(This was given to Sarah Hartwell as a handwritten piece; the author wished to remain anonymous)

Fifteen years ago, or thereabouts, I worked at an engineering factory on the outskirts of town. The factory maintained a pair of factory cats; both neutered but neither dignified with a name. Between them, the cats controlled the rats and mice which caused problems in the factory and which ate the grease lubricating the heavy machinery.

In those days, the factory was at the edge of town, close to a river and fields whence the rats came. The cats shared the area with foxes and for the most part it was an amicable arrangement. The foxes preyed on rabbits; the cats preyed on rats and their paths rarely crossed although sometimes one of the foxes was to be found foraging behind the factory canteen.

Each morning, the factory cats laid out their night's kills on the boiler room step where they were accustomed to receiving milk and leftovers. They were not often given cat food in case they became lazy, although the factory staff made sure that the cats received scraps to supplement their diet. The cats sat on the step looking very pleased with themselves and waited for breakfast to be served before they slunk off to the boiler room for the day.

One particular morning, the biggest and most belligerent factory cat was not at his post and the tally of rats was somewhat less than normal. At first, the workers joked about the normally pugnacious cat becoming too well-fed to hunt, although they soon began to worry that he had somehow become caught in machinery. The factory would probably have come to a standstill had someone not spotted the rather bedraggled cat lying on some sacking by the loading bay.

On closer inspection, the cat was found to have lost part of one ear, the last two thirds of its tail were hanging by a thread and one of its forepaws was split in two. What appeared to be sacking turned out to be a dead, and somewhat mauled, fox. Evidently the pugnacious cat had finally taken exception to finding the fox on its territory and had decided to sort out the vulpine intruder for once and for all. All evidence pointed to the cat having fought the fox by the canteen bins and, despite its own injuries, it had attempted to drag the fox's body towards the usual feeding post to be counted among the night's tally.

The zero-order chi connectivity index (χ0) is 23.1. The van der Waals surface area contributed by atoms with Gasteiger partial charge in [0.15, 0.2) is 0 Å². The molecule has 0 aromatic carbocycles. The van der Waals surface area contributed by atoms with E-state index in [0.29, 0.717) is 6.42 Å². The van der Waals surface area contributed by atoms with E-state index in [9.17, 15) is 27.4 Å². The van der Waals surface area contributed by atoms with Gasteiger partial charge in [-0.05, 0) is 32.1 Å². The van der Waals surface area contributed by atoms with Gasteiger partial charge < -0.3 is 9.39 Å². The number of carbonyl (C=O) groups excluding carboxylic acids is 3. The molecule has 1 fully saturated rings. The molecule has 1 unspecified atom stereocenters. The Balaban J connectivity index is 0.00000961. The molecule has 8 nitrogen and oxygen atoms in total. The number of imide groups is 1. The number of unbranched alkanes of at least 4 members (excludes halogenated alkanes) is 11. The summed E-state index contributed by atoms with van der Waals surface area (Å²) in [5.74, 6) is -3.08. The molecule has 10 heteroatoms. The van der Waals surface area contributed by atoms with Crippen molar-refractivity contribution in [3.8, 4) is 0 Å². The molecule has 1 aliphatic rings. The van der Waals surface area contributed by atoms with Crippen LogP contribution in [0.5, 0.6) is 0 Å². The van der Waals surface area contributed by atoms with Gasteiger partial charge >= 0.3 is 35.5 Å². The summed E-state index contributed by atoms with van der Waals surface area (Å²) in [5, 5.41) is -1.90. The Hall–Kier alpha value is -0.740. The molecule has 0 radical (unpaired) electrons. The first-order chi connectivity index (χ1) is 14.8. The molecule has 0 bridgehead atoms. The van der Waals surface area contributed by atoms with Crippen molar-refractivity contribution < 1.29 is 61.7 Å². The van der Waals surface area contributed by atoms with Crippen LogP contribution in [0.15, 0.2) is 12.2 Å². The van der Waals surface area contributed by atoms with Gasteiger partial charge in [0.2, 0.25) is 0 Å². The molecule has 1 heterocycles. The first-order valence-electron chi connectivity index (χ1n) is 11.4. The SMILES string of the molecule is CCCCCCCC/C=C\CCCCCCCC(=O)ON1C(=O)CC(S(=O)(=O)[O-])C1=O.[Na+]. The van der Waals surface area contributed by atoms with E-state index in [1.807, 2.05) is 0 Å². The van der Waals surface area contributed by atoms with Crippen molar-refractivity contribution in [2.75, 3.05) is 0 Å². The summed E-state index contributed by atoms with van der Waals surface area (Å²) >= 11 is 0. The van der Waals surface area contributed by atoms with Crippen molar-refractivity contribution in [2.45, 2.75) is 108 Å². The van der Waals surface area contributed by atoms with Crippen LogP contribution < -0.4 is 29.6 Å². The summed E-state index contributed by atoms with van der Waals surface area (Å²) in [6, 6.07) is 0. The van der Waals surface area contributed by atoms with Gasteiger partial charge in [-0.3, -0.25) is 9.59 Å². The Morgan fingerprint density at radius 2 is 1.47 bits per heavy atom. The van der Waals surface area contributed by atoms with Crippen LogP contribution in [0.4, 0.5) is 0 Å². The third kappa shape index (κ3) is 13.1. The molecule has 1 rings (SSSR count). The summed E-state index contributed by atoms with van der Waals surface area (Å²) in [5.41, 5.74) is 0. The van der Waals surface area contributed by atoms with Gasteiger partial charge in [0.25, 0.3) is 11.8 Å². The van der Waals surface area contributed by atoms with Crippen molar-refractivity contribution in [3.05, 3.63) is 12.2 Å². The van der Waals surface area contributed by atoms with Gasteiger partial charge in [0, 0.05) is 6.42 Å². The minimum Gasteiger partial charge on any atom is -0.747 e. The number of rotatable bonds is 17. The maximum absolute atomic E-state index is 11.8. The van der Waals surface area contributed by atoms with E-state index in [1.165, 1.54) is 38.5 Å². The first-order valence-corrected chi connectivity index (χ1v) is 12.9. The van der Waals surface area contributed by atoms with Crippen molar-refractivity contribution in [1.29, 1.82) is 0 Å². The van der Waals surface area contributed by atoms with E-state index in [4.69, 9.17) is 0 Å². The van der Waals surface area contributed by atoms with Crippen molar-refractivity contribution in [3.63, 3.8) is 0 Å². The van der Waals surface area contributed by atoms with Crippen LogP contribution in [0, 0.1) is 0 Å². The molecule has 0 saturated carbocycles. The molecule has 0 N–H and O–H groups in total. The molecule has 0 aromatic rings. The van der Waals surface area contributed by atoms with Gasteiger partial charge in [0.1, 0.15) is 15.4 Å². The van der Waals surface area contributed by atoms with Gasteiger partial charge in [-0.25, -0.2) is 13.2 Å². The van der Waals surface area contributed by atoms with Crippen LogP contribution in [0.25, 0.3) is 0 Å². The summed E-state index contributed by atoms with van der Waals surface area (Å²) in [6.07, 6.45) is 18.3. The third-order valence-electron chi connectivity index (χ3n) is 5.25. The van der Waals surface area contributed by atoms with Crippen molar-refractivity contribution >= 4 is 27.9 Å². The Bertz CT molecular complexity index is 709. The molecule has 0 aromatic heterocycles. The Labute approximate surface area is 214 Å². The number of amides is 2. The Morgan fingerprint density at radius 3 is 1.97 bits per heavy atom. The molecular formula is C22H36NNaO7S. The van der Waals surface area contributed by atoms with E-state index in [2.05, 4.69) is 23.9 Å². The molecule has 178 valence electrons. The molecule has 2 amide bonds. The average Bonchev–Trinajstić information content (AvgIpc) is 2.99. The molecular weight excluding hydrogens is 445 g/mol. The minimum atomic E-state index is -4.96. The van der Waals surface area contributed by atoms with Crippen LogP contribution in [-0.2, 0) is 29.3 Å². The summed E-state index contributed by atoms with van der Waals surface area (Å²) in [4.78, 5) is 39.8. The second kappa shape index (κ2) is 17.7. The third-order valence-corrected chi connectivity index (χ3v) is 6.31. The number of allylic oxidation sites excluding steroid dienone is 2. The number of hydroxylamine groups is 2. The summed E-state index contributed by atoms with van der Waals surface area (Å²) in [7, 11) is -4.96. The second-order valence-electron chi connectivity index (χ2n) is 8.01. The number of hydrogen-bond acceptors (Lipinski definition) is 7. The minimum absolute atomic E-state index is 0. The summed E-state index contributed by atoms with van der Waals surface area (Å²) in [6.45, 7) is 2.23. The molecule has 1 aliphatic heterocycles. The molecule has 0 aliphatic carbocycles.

No-one doubted that the factory cat had started the fray as few foxes would risk being blinded by the claws of an angry cat. It appeared that the cat had jumped onto the fox and clung to its back and head. The fox's side was badly scored by the cat's raking claws and it had probably tried hard to escape from the determined feline.

The cat needed its forepaw and face stitched and most of its tail had to be amputated. It was not a cat to be mollycoddled, however, and quickly returned to active duty having finally acquired for itself a name - Stumpy, because of its truncated tail.

Stumpy died after several more years of devotion to duty, but never repeated this feat, and the factory went the way of much of the British engineering industry some years after that.

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